New Emotet Thanksgiving campaign differs from previous ones
24.11.2018 securityaffairs Virus
Researchers from Forcepoint observed a new Emotet Thanksgiving-themed campaign that appears quite different from previous ones.
Security researchers from Forcepoint have observed a new Emotet Thanksgiving-themed campaign that appears quite different from previous ones.
EMOTET, aka Geodo, is a banking trojan linked to the dreaded Dridex and Feodo (Cridex, Bugat) malware families.
In past campaigns, EMOTET was used by crooks to steal banking credentials and as a malicious payload downloader.
According to the experts, the Thanksgiving-themed campaign targeted U.S. users this week.
“After a hiatus of some weeks, we observed Emotet returning in mid-November with upgraded macro obfuscation and formatting. On 19 November, it began a US-centric Thanksgiving-themed campaign. As many will know this is a departure from the standard financial themes regularly seen.” reads the analysis published by Forcepoint.
The new campaign leverages an improved variant of the malware that implements new features and modules, experts pointed out that this is the first campaign that doesn’t use financial themes.
The crooks behind the recent Emotet campaign sent out roughly 27,000 messages daily, below a sample of the Thanksgiving-themed message:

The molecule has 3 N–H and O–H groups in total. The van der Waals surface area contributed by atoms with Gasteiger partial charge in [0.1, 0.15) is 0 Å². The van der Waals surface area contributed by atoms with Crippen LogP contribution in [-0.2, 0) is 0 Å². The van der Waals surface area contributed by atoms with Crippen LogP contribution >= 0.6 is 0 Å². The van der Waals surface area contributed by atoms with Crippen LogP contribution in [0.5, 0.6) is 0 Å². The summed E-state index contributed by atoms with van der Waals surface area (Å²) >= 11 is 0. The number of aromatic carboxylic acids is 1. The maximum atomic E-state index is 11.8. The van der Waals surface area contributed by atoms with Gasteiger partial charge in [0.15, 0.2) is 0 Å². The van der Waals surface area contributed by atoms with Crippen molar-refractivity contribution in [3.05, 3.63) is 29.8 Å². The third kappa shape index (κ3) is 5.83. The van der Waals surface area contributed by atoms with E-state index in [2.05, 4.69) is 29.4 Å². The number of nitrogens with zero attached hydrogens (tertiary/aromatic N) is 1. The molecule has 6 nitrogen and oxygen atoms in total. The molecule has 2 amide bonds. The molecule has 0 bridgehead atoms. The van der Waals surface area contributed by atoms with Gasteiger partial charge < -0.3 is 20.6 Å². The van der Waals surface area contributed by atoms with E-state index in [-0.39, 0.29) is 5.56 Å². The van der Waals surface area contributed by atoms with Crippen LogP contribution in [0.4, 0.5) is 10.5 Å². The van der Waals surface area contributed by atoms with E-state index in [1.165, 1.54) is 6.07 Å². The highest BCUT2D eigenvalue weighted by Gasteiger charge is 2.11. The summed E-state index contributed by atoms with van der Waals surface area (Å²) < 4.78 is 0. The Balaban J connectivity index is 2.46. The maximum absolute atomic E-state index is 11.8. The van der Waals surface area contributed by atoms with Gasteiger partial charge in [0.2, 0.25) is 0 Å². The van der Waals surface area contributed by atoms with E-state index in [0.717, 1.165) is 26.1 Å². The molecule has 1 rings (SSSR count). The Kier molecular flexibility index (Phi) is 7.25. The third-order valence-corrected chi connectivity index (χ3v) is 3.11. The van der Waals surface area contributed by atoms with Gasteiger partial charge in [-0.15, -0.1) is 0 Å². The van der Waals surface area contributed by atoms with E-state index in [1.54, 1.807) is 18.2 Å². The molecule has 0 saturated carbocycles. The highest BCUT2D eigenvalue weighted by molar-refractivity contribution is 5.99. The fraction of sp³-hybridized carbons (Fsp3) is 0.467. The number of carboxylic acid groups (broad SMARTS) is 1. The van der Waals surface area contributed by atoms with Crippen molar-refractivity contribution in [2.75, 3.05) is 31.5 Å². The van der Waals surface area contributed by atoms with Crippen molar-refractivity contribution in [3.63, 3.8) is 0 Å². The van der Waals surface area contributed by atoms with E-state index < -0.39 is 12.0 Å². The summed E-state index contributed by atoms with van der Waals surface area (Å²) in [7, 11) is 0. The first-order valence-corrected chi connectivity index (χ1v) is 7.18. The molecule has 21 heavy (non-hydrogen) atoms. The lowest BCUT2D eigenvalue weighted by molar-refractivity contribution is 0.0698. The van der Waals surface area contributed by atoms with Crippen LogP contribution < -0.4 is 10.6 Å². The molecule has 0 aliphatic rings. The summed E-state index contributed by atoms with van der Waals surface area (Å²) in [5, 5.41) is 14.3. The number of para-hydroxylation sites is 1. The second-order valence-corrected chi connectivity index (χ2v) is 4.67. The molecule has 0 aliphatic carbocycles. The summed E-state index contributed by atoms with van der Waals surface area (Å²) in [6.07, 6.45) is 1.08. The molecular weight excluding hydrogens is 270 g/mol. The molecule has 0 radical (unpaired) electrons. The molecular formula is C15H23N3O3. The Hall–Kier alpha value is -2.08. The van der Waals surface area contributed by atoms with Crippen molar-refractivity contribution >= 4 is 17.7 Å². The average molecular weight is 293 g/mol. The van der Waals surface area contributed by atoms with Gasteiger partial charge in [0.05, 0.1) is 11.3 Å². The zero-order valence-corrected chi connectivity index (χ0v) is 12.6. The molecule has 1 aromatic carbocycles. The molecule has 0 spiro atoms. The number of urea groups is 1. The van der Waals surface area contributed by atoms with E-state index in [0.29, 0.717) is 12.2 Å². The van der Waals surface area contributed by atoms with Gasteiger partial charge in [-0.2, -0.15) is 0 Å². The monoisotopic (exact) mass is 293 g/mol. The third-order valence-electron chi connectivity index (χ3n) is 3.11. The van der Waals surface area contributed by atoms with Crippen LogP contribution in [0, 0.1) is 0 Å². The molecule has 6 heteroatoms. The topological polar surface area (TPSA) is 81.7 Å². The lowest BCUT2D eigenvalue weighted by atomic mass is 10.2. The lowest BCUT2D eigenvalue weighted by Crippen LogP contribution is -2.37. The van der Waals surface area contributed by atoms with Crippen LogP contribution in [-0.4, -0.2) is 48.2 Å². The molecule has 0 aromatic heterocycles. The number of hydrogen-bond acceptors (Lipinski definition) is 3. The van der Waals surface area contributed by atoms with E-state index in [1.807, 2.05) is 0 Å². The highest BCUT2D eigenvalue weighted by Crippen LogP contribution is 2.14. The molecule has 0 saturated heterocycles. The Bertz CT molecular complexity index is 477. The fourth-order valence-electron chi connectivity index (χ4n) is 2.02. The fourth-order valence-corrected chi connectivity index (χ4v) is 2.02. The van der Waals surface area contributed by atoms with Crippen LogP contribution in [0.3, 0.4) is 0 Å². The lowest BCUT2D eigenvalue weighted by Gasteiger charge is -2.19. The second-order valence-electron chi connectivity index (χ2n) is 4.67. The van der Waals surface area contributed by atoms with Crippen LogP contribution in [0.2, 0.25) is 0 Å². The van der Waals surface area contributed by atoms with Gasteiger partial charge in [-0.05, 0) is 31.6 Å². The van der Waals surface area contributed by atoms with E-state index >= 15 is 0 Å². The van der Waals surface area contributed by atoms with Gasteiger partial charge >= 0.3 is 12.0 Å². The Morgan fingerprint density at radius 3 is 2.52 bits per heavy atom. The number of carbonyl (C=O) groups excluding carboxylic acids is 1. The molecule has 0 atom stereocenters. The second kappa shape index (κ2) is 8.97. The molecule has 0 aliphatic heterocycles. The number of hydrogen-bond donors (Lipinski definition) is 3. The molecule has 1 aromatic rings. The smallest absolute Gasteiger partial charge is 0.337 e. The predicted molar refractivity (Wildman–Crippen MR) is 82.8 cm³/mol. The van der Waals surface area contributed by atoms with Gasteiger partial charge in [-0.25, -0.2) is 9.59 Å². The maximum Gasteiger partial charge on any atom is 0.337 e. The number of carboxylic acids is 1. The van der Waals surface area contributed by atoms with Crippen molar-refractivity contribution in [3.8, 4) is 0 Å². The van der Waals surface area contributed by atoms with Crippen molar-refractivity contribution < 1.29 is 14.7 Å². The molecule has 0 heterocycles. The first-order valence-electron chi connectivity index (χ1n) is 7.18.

The attachment is an XML file masquerading as a .doc with embedded macros leading to a standard PowerShell downloader normally observed with Emotet banking Trojan, which is also used by crooks to drop other payloads.
“However, the document in this case is not the usual .doc or .docx but rather an XML file masquerading as a .doc, and the macro in this instance makes use of the Shapes feature, ultimately leading to the calling of the shell function using a WindowStyle of vbHide.” continues the expert.
The macro has been recently evolved from the Emotet pattern, in implements upgraded macro obfuscation and formatting.
“In the few weeks since Emotet returned it has undergone some interesting changes, most notably in the new Thanksgiving theme and macro obfuscation discussed previously.” concludes Forcepoint.
“Whilst not completely novel (use of XML files to conceal macros was reported by Trustwave back in 2015) it does pose a challenge to defenders due to the sheer volume of emails sent, as detection signatures need to be rapidly created to stem the onrushing tide.”
Further details, including IoCs are reported in the analysis published by the experts.